Where did this come from? Did I see a couple, man and wife, sitting upright side by side, stiff Lego models in their camper van? I don’t remember, though the image, real or imagined, is where it started. Who were they and are they both happy? I thought not. What I do recall is sitting on the top deck of a London bus idling in traffic and looking down to see two women arm in arm suddenly stop, doubled up with laughter, enjoying the pleasure of each other’s company. I had to smile, was envious of their delight, but it made the day a little bit shinier. So taken together the theme of the novel was in place. I didn’t think ‘midlife crisis’ or failing marriage. It was the need for something you’d never had, or perhaps had once had and lost.
Leonard was the one on the bus seeing what I’d seen, caught in that moment of the need for laughter in his life. Monica, his wife, came into being with her certainty of the way things ought to be, though she developed more fragilility as I got to know and like her. Theirs was the marriage which had probably always been as stiff as those plastic models. Satisfactory; that damning term.
So who was that laughing woman haunting Leonard for weeks after the one time he saw her, the catalyst for his desire and frustration? The image led him or me to a prostitute and that I named her Ladybird was serenditity, and as if already bespoke, he would have to be an entymologist. A man whose obsession is insects, a man who’s chased bugs all his life.
Also I cannot remember whether I had read or was reading Richard Fortey’s ‘Dry Storeroom No.1 The Secret Life of the Natural History Museum‘. But it is a marvellous book which certainly informed my way of thinking about Leonard’s working life, although his role at the museum I’ve made quite sketchy. The staff at the Museum were kind enough to answer some questions which might relate to the sort of work he would do.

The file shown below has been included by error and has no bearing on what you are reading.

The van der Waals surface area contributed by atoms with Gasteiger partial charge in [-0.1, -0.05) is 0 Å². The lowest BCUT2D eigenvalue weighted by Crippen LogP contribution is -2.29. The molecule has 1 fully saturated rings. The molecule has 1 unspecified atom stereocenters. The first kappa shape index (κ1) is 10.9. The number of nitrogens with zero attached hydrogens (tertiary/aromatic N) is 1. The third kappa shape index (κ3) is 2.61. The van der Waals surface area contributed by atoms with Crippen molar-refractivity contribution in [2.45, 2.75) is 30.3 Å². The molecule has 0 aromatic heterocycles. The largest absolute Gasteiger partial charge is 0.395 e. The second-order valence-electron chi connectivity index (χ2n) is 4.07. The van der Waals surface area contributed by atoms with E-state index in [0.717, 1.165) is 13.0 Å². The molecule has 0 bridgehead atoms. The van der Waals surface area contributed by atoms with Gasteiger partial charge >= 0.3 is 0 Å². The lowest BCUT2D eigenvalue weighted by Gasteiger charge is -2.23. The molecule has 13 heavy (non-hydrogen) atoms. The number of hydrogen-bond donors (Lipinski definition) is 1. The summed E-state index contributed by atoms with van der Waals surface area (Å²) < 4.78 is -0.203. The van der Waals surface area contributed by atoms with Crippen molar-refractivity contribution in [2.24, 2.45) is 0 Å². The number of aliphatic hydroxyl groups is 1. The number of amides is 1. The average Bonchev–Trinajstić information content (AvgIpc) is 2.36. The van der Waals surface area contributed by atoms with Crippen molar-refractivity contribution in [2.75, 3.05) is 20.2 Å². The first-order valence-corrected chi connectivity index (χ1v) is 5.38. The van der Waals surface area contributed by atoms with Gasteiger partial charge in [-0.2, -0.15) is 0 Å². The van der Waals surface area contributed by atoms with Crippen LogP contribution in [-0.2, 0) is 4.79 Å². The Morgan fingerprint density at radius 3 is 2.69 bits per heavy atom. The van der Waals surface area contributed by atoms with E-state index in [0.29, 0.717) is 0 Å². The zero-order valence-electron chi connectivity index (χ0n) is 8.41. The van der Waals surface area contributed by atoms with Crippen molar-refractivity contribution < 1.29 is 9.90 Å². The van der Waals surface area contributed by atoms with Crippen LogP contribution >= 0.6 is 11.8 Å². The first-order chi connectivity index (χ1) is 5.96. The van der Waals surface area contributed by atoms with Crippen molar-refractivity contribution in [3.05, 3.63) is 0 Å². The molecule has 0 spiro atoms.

Originally I thought I’d written a short story. Leonard’s first encounter, his terror, and the gaping hole of his marriage to Monica. The final lines spoken by him were the gift; ‘Ladybird, Ladybird; she’d known what I did when I said I was an entomologist. She said, “No wonder you came to find me.”’
Of course I couldn’t leave them there. What were their backgrounds? Who was Leonard missing? Why did Ladybird do what she did? They were not difficult people to find. I wrote the whole of Ladybird’s backstory to insert fragments as Leonard and Monica’s relationship came to ‘life’. And I fell in love with Bob, their next door neighbour; a gift of a character.
The title, though, was a nightmare. ‘Ladybird, Ladybird, fly away home …’ Wasn’t there an element in the storyline which alluded to that rhyme? But my surname made it awkward, I felt. Would it be assumed that I was Ladybird? I even thought of a pseudonym as so many women writers in the past found necessary for other reasons. I tried ‘Lust’ which became it’s working title. It still amuses me to find the manuscript on my computer is thus named. I even tried ‘The Bug Man and the Ladybird’ or ‘The Line between Love and Lust’. It was, though, Leonard’s original cry that won out; ‘Ladybird, Ladybird’.
The cover was a given. The roses encircling a roundabout in Chichester caught my eye in the first years of writing the novel. There are many references in the novel to roses in various ways, Leonard’s favourite colour is red. How to create the image was more problematic. It is a busy roundabout with no obvious stopping points from which to take a photograph. Realising this summer that the blooms were at their best and as neither Drew Westcott, a photographer and publisher, nor I had time, my daughter, Helen, kindly took the photograph. The results were perfect and with the black background and red writing it is, with Drew’s skill, as I always envisaged.
There is love, laughter, sadness and inevitability in this novel. As the dedication implies, the beauty of gardens bring solace in the worst of times.